Archive for the ‘Optics’ Category

Bins there, done that!

October 7, 2012

So, I was tidying up my office and came across some of these pix from days gone by. Have a laugh on me!

Mum and me, Groudle Glen, Isle of Man, age 8 c.1976

Are those really bell-bottoms???? I am sporting my first pair of binoculars, a whopping, neck-breaking pair of Helios 7×50 Binoculars..the best gift ever given to me by my parents. The other “best gift” they gave me was in 1985 when my mum told me they wouldn’t let me go to Scilly since I had my “A” levels coming up (the following June!!!). Of course, that was one of the most memorable years on Scilly. Thanks Mum!!

They opened up a world of free entertainment for me. I used them for more than 11 years, whereby the sheer physical daily abuse they were given rendered them battered and beaten.

Chris Fogg, Barry Worsick and yours truly, Santa Ana, Texas, April 1987

Eleven years on, many rare british birds later and the bins are now worn, but have gone transatlantic! They are held up by a guitar strap to replace the razor-blade like strap that was forming a groove in my neck!. First trip to the US, we had just lucked into the first Crane Hawk for the US and had just found a Clay-colored Robin in the tree above where this shot was taken!

The same fall, I headed out for my first sojourn to Cape May, New Jersey with Paul Holt and Richard Crossley, the first year of nine spectacular summers and falls here.

Me, Cape May Hawkwatch, Cape May, NJ, September 1987, age 19.

What’s with the Kim Kardashian sunglasses!!!?? How the hell did we identify warblers in flight with bins like that??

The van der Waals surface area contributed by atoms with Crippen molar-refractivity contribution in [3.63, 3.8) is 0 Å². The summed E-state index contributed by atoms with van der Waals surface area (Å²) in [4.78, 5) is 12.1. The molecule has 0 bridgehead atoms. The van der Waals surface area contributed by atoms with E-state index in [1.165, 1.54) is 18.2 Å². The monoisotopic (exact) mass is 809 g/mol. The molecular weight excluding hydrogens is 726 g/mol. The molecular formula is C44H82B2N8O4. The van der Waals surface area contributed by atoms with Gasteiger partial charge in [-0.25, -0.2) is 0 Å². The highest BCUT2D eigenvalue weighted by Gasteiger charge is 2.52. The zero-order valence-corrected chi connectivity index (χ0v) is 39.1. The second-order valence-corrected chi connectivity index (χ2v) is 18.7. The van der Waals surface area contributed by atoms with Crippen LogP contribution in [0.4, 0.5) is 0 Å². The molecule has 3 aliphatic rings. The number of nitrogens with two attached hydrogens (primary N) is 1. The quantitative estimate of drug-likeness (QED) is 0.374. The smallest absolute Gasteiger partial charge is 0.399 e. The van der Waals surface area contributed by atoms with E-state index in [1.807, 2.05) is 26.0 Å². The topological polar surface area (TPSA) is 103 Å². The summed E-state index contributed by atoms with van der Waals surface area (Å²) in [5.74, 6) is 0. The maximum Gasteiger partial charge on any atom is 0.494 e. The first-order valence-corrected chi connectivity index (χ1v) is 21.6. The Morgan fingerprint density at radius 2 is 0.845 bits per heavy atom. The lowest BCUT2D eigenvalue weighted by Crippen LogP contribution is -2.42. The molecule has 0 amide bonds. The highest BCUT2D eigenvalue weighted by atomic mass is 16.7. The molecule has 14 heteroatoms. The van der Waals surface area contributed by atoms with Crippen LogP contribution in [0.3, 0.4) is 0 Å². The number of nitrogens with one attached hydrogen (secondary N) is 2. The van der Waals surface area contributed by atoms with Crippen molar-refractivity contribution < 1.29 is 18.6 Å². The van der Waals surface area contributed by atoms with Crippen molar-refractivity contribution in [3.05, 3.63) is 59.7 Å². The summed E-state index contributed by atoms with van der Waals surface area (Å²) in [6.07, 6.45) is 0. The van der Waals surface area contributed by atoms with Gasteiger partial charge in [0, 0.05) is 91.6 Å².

And finally, a moment of silence for a pair of bins that have served me well. Faced with owning a pair of Zeiss Dialyt’s as reward for participating in what was one of the first surveys to document the “morning flight” spectacle at Higbee’s Beach, I had no option but to retire my trusted bins.

My trusted 7×50 Helios..beaten by time, c.2009, age 33!

I had worn out the metal slots to which the guitar strap attached and resorted for somereason, to using a hankerchief as a strap..don’t ask me why!  I couldn’t bear to part with them, so I kept them like some dead lover, hidden away in the glove compartment of my car. At this point, I was getting headaches trying to look through them and eventually gave them a viking burial and despatched them on their way. Farewell my beloved!

NEW EDG VR Fieldscope

January 15, 2012
 I wanted to pass this blog post along to you. Bill Schmoker (a Nikon Prostaffer) and Mike Freiberg spent a morning in the field with the new EDG VR Fieldscope. They were extremely successful with our images and videos. Here is a blog written on the fast growing American Birding Association blog. Thanks to Bill Schmoker for providing some great information for Nikon’s latest and greatest.
 
http://blog.aba.org/2012/01/whole-lot-of-shakin-not-going-on.html

Nikon introduces 85mm EDG scope with Vibration Reduction Technology

October 7, 2011

Nikon just announced an 85mm EDG scope containing the VR technology they use in their camera lenses.  For further details see here:
http://www.nikon.com/news/2011/1006_edg_01.htm
Nikon Vision Co., Ltd., a subsidiary of Nikon Corporation, is pleased to announce the release of its EDG Fieldscopes 85 VR and 85-A VR, new models in the Nikon Sport Optics flagship EDG series.

These new EDG VR Fieldscope models are the world’s first*1 fieldscopes to incorporate the lens-shift type VR function. The vibration reduction algorithm, based on Nikon’s sophisticated VR mechanism used in NIKKOR VR lenses, has been optimized for these scopes.

The VR function accurately compensates external vibrations caused by wind and operations such as focusing, panning and tilting. The VR function makes composition easy by reducing vibrations to approximately 1/8*2 of image blur caused by vibrations during normal observation. This also enhances focusing accuracy even when manual focus is used during super-telephoto digiscoping. The system provides an effective equivalent to a shutter speed approximately two stops*2 faster and is especially effective when digiscoping in bad conditions such as windy weather.